In the rise of the slow fashion industry, we often see a desire for ethical fashion brands to use simple techniques, form a positive connection with the environment and nature, and promote practices that benefit the earth and its people. Oshadi is one brand that has sprung up with ties to both modern styles and traditional processes, and has found a way to execute it beautifully and sustainably.
Oshadi, meaning “essence of nature”, was developed as a means to revive and sustain India's textile heritage of hand weaving and natural dyeing, which is now perishing due to industrialisation. “The brand is an homage to a 60-year-old family's textile legacy; evolving from their ethnic, machine-oriented textiles into an age-old way of using natural materials and craftsmanship,” says Nishanth Chopra, founder of the Indian ethical fashion brand. “I'm an ardent nature lover; my final year of research at university was on 'how sustainability is required in order to meet the dynamic adaptive challenges around the world'; and to create something which is beautifully made with an intimate connection to nature.”
Chopra works with Oshadi designer Richard Malone to create this brand of elegant, streamlined womenswear, bringing modern styles to a world that holds bland clothing perceptions of eco-friendly brands. “Functional antique workwear pieces merged with an eclectic mix of contemporary references that relate to our modern customer’s wardrobe, taste and lifestyle,” Malone says. His designs are inspired by the “French military, classic weaving, the functional architecture and design of Eileen Gray and the serene work of Elsworth Kelly and Cy Twombly.” These designs make up simple statement pieces, like white pleated dresses, minimalist pinstripe pants and lovely a-line skirts.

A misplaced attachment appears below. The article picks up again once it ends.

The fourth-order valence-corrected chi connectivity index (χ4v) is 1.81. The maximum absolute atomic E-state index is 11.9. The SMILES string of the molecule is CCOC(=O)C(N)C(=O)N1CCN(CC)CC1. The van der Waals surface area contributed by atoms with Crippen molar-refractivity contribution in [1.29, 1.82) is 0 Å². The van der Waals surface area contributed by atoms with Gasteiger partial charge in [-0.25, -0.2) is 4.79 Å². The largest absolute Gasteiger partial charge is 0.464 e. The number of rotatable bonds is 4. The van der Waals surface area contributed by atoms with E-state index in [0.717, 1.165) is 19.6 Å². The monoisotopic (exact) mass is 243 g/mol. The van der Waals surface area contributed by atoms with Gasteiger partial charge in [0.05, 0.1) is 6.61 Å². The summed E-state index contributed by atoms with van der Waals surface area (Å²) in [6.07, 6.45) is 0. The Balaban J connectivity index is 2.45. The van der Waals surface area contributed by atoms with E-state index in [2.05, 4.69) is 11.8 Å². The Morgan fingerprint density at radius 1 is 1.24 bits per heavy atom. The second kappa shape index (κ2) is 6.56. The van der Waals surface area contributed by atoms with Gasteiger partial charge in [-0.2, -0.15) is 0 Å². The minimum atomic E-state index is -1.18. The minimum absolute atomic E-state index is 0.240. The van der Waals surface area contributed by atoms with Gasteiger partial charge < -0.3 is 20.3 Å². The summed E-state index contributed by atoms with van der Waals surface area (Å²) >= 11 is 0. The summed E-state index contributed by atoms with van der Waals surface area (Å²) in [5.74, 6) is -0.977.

Oshadi’s clothing is completely ethically produced by local highly skilled workers, from the yarn they spin to the weaving of their fabric. By working with these artisans, Oshadi helps promote gender equality among the community, fosters employment and empowerment, and develops local creativity.
The brand is also proud to be meat-free, and takes care to ethically produce the “peace silk” that they use for their fabrics. “Traditionally, in the production of regular silk, the cocoons are immersed in boiling water to brutally kill the worms in order to spool the silk yarn,” says Chopra. “With ahimsa silk, cocoons are left alone until the worms mature and fly away as moth, after which, each cocoon is checked individually to ensure that the moth has escaped before extraction of silk.” Their respect for materials like silk show how dedicated Oshadi is to building a truly ethical, and inspiring, fashion brand.
Their hand-woven garments, created using centuries old Indian techniques, merge with modern styles in a minimalist collection of contemporary and considerate designs. With the help of a dedicated founder, skilled artisans, and environmentally friendly practices, Oshadi is one brand that is paving the road for the future of slow fashion.